An inter-city floodlit tournament could be staged in England next season under radical new proposals being discussed by four major counties. The Independent on Sunday understands that a pilot competition featuring Surrey, Lancashire, Yorkshire and Warwickshire might be held as early as this September as part of a determined effort to reverse cricket's recentfinancial decline.
Precise details of the day-night format have yet to be finalised but a city-based tournament with teams representing not only the likes of London, Birmingham, Leeds and Manchester but also Sydney, Madras, Johannesburg and Lahore is part of the long-term plan devised and initiated by Lancashire who, like all Test match counties, are looking to floodlit cricket to boost revenue and pay for the maintenance of their grounds.
Plans have already been presented to the chief executives of the four counties involved. "We see this as a spectacular event, an evening show where cricket is the main thrust of activity," said the county's secretary, David Edmundson. "I would never bastardise the game and Test cricket will always be played, but there is scope for thisvibrant night cricket. The players love playing it and it has a positive effect on the crowd.
"Old Trafford has a capacity of 19,500 and I'm certain we could have filled it for our match with Yorkshire last season. It was a foul night but there were more than 12,000 there. Cricket is the best game in the world and this could rejuvenate it andattract a new audience."
The England and Wales Cricket Board have been kept informed of the plans. Like the counties involved, they are anxious not to alienate the smaller clubs, who have traditionally blocked change, but they have given a cautious welcome. Terry Blake, the ECB's marketing director, said: "We've been kept in the loop on this and it's understandable that the Test-match grounds want to maximise revenue. This is one way of doing it, pop concerts might be another.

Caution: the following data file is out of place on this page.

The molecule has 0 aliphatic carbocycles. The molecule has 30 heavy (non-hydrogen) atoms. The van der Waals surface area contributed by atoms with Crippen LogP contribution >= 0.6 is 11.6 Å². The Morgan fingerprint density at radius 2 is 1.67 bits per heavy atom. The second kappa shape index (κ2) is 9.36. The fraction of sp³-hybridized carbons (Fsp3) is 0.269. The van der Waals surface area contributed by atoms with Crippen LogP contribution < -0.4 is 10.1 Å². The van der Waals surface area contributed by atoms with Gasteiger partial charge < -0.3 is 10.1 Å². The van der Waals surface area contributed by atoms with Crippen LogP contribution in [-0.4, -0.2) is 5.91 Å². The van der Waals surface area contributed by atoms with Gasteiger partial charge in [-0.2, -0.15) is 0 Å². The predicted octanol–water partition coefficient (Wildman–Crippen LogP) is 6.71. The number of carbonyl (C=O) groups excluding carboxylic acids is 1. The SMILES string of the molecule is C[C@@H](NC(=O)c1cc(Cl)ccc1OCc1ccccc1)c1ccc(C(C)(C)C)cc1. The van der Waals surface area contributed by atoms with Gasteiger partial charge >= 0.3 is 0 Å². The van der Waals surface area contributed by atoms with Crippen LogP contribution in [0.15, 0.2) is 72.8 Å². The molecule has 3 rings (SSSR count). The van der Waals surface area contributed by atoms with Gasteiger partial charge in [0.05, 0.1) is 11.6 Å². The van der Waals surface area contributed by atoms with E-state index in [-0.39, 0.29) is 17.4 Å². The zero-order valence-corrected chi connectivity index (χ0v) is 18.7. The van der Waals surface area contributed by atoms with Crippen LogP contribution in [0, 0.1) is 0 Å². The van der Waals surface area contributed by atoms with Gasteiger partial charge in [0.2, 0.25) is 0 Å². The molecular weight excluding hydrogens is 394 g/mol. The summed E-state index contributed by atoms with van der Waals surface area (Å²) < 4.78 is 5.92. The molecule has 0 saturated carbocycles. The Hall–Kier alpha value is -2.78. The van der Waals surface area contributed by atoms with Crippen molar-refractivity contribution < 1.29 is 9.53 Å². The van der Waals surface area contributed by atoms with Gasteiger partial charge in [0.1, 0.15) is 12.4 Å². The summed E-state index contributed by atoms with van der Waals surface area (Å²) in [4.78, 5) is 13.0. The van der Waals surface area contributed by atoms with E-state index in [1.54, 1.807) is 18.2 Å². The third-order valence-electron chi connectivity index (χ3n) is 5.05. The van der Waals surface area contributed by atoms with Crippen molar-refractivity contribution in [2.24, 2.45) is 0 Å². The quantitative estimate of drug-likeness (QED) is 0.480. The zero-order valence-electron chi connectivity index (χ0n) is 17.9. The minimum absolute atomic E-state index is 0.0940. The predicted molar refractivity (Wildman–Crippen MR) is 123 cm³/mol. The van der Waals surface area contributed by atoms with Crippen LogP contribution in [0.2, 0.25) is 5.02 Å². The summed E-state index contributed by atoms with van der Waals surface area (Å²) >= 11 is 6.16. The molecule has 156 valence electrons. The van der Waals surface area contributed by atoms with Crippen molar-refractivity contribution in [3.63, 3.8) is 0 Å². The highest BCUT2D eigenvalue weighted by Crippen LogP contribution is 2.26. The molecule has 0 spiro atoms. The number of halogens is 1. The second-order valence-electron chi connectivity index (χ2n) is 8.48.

"The three-year domestic programme is already in place but I think the game will want to look very carefully at a floodlit league when it comes up for review again after the 2001 season."
There is obviously scope to move before then, and the counties involved have already spoken to sponsors and have attracted television interest. With airtime to fill, it is not difficult to imagine companies such as OnDigital or the cable company NTL being interested, as well as obvious contenders like Sky, who have pioneered the coverage of floodlit cricket in this country.
A tournament with four teams will be held towards the end of the summer only if there is room in the schedule. The ECB have earmarked the end of September for one-day international matches between India and Pakistan to capitalise on the fervent support generated by the World Cup match between the two last year. The cricket boards of both nations are known to be enthusiastic about the matches, but politics could yet intervene. If Pakistan and India do not send teams, Edmundson hopes the counties can seize the moment.
Some counties are likely to view the new tournament as a muscle-flexing exercise by the game's powerbrokers, perhaps the first move in an endgame which could lead to several smaller clubs going broke. The ECB will have to conduct a delicate balancing act, well aware that if they do not address the momentum for change there will be no shortage of private entrepreneurs willing to lead cricket towards a more dynamic future, both in England and in the tiger cricket economies of Asia.
Bizarrely enough, it is one of the so-called smaller counties who have led the way on floodlights. Sussex are alone in having erected a permanent set. David Gilbert, their chief executive, said: "Sunday one-day cricket is just not being supported as it was. Last season our Sunday crowds were pathetic, while for a floodlit game against Surrey we had a full house of 5,000."
The marketing of day-night games is crucial. For instance, Sussex will bill their match with Hampshire as the battle of the Aussies, Warne v Bevan. The ECB, as Blake conceded, may soon have to discuss the need for all clubs to have permanent lights.
The need for revamping the game has also been investigated by the Professional Cricketers' Association. "We have had at least six companies approach us to discuss formats," said Richard Bevan, the managing director of the management company of the PCA. "We are totally supportive of the ECB but we have to look at the long-term future of our members as well." One of those concepts is believed to involve an all-star Barbarian-style touring team, who would play a series of floodlit internationals worldwide for two months a year.